Refusal to allow employee's choice of companion was a breach of trust and confidence

2015-08-17 Philip posted:

The High Court has held that a university's refusal to allow a representative of a professional defence organisation to accompany an employee at an investigation meeting concerning serious allegations of misconduct, was unfair and a breach of the implied term of trust and confidence.

Although the express terms of the contractual disciplinary procedure allowed a trade union representative or a staff member to attend as a companion (as set out in section 10 of the Employment Relations Act 1999), the court held that these terms were modified by the overriding obligation of trust and confidence.

Professor Stevens was subject to two contracts of employment: an academic role with the University of Birmingham and a clinical role with the NHS Foundation Trust. The alleged misconduct related to the conduct of clinical trials which was governed by both contracts. An important consideration for the court was the fact that the Professor Stevens would have been allowed his choice of companion under the Trust's disciplinary procedure, had it initiated disciplinary proceedings rather than the university. However, the claimant had no control over which organisation chose to take the lead in the proceedings and strict adherence to the university's disciplinary procedure would have denied the claimant the opportunity to be accompanied at all.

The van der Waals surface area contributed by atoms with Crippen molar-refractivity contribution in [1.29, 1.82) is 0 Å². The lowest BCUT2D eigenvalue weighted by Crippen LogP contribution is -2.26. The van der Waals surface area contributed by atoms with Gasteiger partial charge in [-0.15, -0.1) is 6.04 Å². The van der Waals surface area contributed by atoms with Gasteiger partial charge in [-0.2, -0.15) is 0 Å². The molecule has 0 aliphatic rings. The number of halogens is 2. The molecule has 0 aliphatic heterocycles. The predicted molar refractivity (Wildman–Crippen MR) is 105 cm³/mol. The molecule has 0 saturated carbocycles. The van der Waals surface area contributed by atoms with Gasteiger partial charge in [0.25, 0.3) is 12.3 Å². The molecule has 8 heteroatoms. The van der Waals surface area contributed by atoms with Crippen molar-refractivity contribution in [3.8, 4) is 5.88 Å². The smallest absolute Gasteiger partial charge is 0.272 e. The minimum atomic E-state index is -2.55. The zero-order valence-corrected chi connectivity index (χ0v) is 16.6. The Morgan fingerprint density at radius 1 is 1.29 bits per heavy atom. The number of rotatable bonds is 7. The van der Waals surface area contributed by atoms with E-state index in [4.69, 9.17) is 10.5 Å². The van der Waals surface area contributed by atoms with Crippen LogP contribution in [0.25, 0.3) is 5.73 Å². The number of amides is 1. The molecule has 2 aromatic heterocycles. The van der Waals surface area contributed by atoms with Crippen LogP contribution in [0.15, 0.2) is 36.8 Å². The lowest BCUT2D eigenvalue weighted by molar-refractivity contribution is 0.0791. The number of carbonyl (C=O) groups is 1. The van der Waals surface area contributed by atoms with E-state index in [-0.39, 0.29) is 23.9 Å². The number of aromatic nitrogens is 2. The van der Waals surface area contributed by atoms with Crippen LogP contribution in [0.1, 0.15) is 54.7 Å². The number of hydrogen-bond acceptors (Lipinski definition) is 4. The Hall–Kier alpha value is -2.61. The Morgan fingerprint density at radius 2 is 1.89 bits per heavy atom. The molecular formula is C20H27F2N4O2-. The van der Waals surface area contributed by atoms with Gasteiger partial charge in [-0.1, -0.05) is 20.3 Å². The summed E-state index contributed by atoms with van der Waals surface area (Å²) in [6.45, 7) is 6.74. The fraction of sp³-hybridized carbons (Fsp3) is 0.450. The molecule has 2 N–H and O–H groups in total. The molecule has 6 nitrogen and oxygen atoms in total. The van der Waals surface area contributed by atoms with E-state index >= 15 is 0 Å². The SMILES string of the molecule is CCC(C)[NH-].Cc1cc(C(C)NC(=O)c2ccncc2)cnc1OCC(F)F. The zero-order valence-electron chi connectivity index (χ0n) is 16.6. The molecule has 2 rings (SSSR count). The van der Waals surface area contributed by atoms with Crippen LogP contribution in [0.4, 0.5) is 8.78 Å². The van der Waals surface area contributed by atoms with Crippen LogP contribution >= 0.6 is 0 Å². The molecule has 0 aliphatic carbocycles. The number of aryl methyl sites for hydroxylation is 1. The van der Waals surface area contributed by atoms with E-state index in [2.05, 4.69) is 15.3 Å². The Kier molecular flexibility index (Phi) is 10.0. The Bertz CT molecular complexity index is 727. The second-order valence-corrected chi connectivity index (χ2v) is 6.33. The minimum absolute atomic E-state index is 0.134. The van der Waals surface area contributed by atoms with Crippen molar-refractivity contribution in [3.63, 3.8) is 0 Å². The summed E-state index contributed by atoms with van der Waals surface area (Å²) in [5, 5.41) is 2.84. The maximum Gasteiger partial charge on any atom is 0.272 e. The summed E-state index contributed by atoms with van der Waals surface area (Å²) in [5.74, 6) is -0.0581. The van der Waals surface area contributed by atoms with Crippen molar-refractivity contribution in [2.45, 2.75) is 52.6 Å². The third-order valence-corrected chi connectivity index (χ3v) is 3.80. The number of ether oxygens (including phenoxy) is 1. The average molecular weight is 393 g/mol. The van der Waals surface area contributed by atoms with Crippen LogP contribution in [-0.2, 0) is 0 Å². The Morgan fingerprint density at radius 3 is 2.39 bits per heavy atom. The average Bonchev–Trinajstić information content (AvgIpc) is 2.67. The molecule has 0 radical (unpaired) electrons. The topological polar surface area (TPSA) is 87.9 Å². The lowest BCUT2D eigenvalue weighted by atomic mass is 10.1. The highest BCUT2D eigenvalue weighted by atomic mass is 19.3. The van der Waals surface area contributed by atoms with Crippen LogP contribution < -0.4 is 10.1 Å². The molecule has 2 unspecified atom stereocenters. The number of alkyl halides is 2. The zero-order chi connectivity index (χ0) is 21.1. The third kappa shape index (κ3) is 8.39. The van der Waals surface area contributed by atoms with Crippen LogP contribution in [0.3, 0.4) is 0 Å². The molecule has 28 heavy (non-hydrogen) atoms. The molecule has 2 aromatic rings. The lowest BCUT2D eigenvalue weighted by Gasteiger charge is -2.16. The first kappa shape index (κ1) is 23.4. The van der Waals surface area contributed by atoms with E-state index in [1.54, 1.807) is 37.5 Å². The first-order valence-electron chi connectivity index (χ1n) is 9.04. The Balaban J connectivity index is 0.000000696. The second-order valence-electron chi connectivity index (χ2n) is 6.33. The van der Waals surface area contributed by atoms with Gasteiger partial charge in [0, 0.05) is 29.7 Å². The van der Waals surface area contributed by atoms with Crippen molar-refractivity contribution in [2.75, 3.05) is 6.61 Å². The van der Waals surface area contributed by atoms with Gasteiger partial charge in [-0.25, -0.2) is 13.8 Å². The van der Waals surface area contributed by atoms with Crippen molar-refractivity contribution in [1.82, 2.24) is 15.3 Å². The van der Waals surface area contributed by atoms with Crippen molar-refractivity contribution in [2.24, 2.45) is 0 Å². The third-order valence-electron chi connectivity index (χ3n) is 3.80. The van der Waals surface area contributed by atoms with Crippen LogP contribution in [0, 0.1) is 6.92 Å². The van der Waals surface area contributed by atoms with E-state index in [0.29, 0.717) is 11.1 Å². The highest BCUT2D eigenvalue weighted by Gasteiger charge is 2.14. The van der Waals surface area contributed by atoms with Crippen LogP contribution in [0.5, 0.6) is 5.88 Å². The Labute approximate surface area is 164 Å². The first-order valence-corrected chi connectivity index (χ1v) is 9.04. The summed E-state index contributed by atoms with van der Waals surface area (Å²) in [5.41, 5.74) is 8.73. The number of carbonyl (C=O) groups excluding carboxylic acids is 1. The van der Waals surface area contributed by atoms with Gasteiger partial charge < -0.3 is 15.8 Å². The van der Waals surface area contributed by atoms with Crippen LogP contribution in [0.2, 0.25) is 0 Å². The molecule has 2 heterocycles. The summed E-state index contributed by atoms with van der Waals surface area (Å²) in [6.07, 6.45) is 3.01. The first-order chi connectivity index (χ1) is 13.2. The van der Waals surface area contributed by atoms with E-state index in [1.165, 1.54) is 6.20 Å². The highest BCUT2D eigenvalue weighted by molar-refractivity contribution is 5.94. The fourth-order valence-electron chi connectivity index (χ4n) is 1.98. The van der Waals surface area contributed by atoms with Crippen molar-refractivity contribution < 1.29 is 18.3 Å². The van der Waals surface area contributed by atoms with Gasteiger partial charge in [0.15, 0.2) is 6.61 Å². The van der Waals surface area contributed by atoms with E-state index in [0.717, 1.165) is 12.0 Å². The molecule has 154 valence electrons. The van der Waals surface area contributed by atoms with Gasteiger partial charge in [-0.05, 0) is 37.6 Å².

The ACAS Code of Practice (recently amended to reflect that the employer has no choice about the companion provided they fit within the criteria) only applies to disciplinary and grievance hearings and does not require an employee to be a member of the union to allow a union representative. However, it does say that in some circumstances the employer should consider expanding this. Whilst normally we think of situations where the employee is disabled or vulnerable, this too might be one of the exceptions.

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